A treecat. A treecat in his ship. And in the midshipmen's compartment, at that. The thought was enough to give a man who believed in orderly procedures and Navy traditions hives, and Shelton felt a strong urge to reach out and throttle the expressionlessly smirking Marine at his shoulder.

For a few more seconds he allowed himself to hope that she might walk right past War Maiden to the ship she actually sought, or that she might be lost. But any possibility of dodging the pulser dart faded as she walked straight over to the heavy cruiser's tube.

Shelton and the Marine saluted, and she returned the courtesy with a crispness which managed to be both brand new and excited yet curiously mature. She gave Shelton a brief, measuring glance, almost more imagined than seen, but addressed herself solely to the sentry.

'Midshipwoman Harrington to join the ship's company, Corporal,' she said in a crisp Sphinx accent, and drew a record chip in an official Navy cover slip from her tunic pocket and extended it. Her soprano was surprisingly soft and sweet for someone her height, Shelton noted as the Marine took the chip and slotted it into his memo board, although her tone was neither hesitant nor shy. Still, he had to wonder if someone who sounded as young as she looked would ever be able to generate a proper snap of command. He allowed no sign of his thoughts to cross his face, but the 'cat on her shoulder cocked its head, gazing at him with bright, grass-green eyes while its whiskers twitched.

'Yes, Ma'am,' the Marine said as the chip's data matched that in his memo board and confirmed Ms. Midshipwoman Harrington's orders and legal right to come aboard War Maiden. He popped the chip free and handed it back to her, then nodded to Shelton. 'Senior Chief Shelton's been expecting you, I believe,' he said, still with that irritating edge of imperfectly concealed glee, and Harrington turned to the senior chief and arched one eyebrow.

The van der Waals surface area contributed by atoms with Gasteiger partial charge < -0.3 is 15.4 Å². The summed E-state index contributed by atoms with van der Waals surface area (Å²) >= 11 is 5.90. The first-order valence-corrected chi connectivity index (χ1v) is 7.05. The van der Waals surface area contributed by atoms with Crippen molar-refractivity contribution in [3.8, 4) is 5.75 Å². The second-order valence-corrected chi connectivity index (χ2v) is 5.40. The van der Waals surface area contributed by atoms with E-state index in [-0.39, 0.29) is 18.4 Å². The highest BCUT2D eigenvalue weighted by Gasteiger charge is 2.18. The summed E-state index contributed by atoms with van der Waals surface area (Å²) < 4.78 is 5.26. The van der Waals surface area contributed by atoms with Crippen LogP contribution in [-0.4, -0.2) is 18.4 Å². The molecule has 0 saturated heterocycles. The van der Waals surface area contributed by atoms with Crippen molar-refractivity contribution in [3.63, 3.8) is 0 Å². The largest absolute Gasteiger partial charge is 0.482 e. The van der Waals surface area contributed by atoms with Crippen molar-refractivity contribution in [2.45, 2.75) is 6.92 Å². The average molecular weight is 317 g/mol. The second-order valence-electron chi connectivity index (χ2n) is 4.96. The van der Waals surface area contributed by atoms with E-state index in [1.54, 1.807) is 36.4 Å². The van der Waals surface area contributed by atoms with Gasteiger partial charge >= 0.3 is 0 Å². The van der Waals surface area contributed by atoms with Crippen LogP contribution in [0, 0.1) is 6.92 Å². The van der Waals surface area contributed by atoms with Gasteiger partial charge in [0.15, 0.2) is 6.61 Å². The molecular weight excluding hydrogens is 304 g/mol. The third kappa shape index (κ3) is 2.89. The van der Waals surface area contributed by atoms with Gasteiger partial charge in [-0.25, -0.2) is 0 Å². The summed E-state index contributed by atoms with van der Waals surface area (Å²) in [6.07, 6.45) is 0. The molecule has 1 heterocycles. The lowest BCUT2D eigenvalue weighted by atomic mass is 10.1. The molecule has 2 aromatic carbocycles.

That surprised Shelton just a bit. However composed she might appear, he'd seen thirty-plus T-years of new- penny snotties reporting for their midshipman cruises, and the light in her eyes was proof enough that she was just as excited and eager as any of the others had been. Yet that arched eyebrow held a cool authority, or perhaps assurance. It wasn't the sort of deliberately projected superiority some snotties used to hide their own anxiety or lack of confidence. It was too natural for that. But that calm, silent question, delivered with neither condescension nor defensiveness, woke a sudden glimmer of hope. There might be some solid metal in this one, the senior chief told himself, but then the 'cat wiggled its whiskers at him, and he gave himself a mental shake.

'Senior Chief Petty Officer Shelton, Ma'am,' he heard himself say. 'If you'll just follow me, I'll escort you to the Exec.'

'Thank you, Senior Chief,' she said and followed him into the tube.

With the 'cat.